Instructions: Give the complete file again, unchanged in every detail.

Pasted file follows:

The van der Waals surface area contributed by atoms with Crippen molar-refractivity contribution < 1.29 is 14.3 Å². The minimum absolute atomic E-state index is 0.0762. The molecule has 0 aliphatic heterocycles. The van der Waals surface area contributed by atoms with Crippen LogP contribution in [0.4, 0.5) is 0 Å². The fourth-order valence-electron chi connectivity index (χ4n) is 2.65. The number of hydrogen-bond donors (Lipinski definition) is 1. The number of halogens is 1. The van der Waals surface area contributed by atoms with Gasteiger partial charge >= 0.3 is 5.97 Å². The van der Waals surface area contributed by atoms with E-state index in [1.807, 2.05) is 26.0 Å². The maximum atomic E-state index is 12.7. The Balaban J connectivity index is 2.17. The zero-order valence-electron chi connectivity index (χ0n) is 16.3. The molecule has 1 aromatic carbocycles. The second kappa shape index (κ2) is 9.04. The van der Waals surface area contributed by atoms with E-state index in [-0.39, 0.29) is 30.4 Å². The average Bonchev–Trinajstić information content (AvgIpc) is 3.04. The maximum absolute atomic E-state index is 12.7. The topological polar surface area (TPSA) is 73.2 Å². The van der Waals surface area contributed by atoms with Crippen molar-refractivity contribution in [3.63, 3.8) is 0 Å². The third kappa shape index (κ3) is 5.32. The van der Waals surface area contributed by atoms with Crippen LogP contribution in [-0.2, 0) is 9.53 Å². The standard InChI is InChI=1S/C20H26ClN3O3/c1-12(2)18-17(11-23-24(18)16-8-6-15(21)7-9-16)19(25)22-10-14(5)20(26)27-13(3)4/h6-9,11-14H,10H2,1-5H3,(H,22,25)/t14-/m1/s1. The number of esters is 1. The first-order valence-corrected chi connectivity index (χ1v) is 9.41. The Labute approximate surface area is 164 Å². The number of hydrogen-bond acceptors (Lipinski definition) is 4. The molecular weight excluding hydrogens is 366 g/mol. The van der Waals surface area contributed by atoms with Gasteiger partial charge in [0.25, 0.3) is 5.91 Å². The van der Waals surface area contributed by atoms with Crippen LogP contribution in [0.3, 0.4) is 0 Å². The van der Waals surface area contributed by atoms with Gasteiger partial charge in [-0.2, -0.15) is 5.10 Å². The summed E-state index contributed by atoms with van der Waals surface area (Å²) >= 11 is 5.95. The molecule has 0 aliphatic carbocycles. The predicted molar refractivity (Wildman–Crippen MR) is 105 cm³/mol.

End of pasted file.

The van der Waals surface area contributed by atoms with Crippen molar-refractivity contribution < 1.29 is 14.3 Å². The minimum absolute atomic E-state index is 0.0762. The molecule has 0 aliphatic heterocycles. The van der Waals surface area contributed by atoms with Crippen LogP contribution in [0.4, 0.5) is 0 Å². The fourth-order valence-electron chi connectivity index (χ4n) is 2.65. The number of hydrogen-bond donors (Lipinski definition) is 1. The number of halogens is 1. The van der Waals surface area contributed by atoms with Gasteiger partial charge >= 0.3 is 5.97 Å². The van der Waals surface area contributed by atoms with E-state index in [1.807, 2.05) is 26.0 Å². The maximum atomic E-state index is 12.7. The Balaban J connectivity index is 2.17. The zero-order valence-electron chi connectivity index (χ0n) is 16.3. The molecule has 1 aromatic carbocycles. The second kappa shape index (κ2) is 9.04. The van der Waals surface area contributed by atoms with E-state index in [-0.39, 0.29) is 30.4 Å². The average Bonchev–Trinajstić information content (AvgIpc) is 3.04. The maximum absolute atomic E-state index is 12.7. The topological polar surface area (TPSA) is 73.2 Å². The van der Waals surface area contributed by atoms with Crippen molar-refractivity contribution in [3.63, 3.8) is 0 Å². The third kappa shape index (κ3) is 5.32. The van der Waals surface area contributed by atoms with Crippen LogP contribution in [-0.2, 0) is 9.53 Å². The standard InChI is InChI=1S/C20H26ClN3O3/c1-12(2)18-17(11-23-24(18)16-8-6-15(21)7-9-16)19(25)22-10-14(5)20(26)27-13(3)4/h6-9,11-14H,10H2,1-5H3,(H,22,25)/t14-/m1/s1. The number of esters is 1. The first-order valence-corrected chi connectivity index (χ1v) is 9.41. The Labute approximate surface area is 164 Å². The number of hydrogen-bond acceptors (Lipinski definition) is 4. The molecular weight excluding hydrogens is 366 g/mol. The van der Waals surface area contributed by atoms with Gasteiger partial charge in [0.25, 0.3) is 5.91 Å². The van der Waals surface area contributed by atoms with Crippen LogP contribution in [0.3, 0.4) is 0 Å². The van der Waals surface area contributed by atoms with Gasteiger partial charge in [-0.2, -0.15) is 5.10 Å². The summed E-state index contributed by atoms with van der Waals surface area (Å²) >= 11 is 5.95. The molecule has 0 aliphatic carbocycles. The predicted molar refractivity (Wildman–Crippen MR) is 105 cm³/mol.